At this time of year, you may be thinking about finding the “perfect” gifts for various family members. You can find any number of thoughtful presents, but if you’d like to give something that can have an impact long after the holiday season is over, consider making a financial gift.
You could, of course, just write a check. But you may be able to do more for your intended recipients by finding a more creative gift. Here are a few possibilities:
• Stocks: Many people have preferences for products made by certain companies — and they may well enjoy owning the stocks of those firms. Why not surprise your family members with a few shares of these stocks? If you decide to give shares from your own portfolio, you’ll need to know what you originally paid for the stock, how long you’ve held it and its fair market value at the date of the gift. Recipients of your gift will need this information to determine gains or losses if they decide to sell the stock. You’ll also need to determine if you have to pay gift taxes. You can give up to $12,000 per year, free of gift taxes, to as many people as you want; over your lifetime, you can give up to $1 million without incurring gift taxes.
• Contributions to Section 529 plans: During the past several years, college tuition costs have increased significantly. If you have a child (or grandchild) who will be headed off to college in a few years, you may want to open a Section 529 college savings plan. The contribution limits are typically quite high for this type of account, and your contributions may be tax-deductible if you are participating in your own state’s plan. Plus, your earnings and withdrawals will be exempt from federal taxes as long as the money goes toward paying qualified higher education expenses. (However, withdrawals used for any other expenses may be subject to federal, state and penalty taxes.)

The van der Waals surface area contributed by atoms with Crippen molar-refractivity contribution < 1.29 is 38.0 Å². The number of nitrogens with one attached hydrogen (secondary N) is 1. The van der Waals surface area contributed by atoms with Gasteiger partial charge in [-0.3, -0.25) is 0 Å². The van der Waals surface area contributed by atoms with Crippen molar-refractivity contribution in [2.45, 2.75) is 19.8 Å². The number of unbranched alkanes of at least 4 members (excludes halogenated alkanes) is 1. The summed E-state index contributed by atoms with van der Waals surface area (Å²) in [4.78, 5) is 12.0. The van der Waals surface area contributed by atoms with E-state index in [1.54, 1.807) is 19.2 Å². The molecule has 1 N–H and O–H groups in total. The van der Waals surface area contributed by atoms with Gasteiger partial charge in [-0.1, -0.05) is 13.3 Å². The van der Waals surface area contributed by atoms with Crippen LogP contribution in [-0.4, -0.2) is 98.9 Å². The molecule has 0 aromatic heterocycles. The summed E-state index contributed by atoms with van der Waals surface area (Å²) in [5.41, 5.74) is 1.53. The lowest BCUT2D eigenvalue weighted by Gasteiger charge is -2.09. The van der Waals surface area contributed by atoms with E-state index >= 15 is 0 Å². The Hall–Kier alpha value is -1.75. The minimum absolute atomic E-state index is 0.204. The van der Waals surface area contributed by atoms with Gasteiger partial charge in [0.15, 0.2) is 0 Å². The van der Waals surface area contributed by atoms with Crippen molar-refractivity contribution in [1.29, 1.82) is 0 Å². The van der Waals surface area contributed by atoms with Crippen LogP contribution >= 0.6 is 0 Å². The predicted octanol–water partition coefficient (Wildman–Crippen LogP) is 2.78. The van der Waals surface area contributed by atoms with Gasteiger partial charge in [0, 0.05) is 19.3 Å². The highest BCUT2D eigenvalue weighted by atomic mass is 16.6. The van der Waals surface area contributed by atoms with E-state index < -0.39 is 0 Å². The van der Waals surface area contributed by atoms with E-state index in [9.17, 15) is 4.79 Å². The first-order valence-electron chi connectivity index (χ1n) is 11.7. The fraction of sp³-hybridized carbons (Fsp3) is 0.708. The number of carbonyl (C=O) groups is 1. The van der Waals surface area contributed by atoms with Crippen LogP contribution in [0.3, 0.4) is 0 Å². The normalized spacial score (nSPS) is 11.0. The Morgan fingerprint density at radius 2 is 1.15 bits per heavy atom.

• Contributions to an IRA: Many people don’t fully fund their IRA each year — so any help you can give toward that goal will be important. While you can’t contribute directly to someone else’s IRA, you can write a check to the recipient for that purpose. For the 2008 tax year, the IRA contribution limit is $5,000 ($6,000 for investors who are 50 or older). And the deadline for making contributions for 2008 isn’t until April 15, 2009.
• Charitable gifts: You may want to make a financial gift to a charitable organization in the name of a loved one. If this person supports the work done by the charitable group, he or she will greatly appreciate your thoughtfulness. Furthermore, you’ll get an immediate tax deduction for your gift, as long as the group has received 501(c)(3) tax-exempt status.
By making any of these gifts, you’ll brighten your family members’ holidays — and you’ll know that your generosity truly had an impact on their lives.
Cardella is a financial advisor with Edward Jones in Hinesville.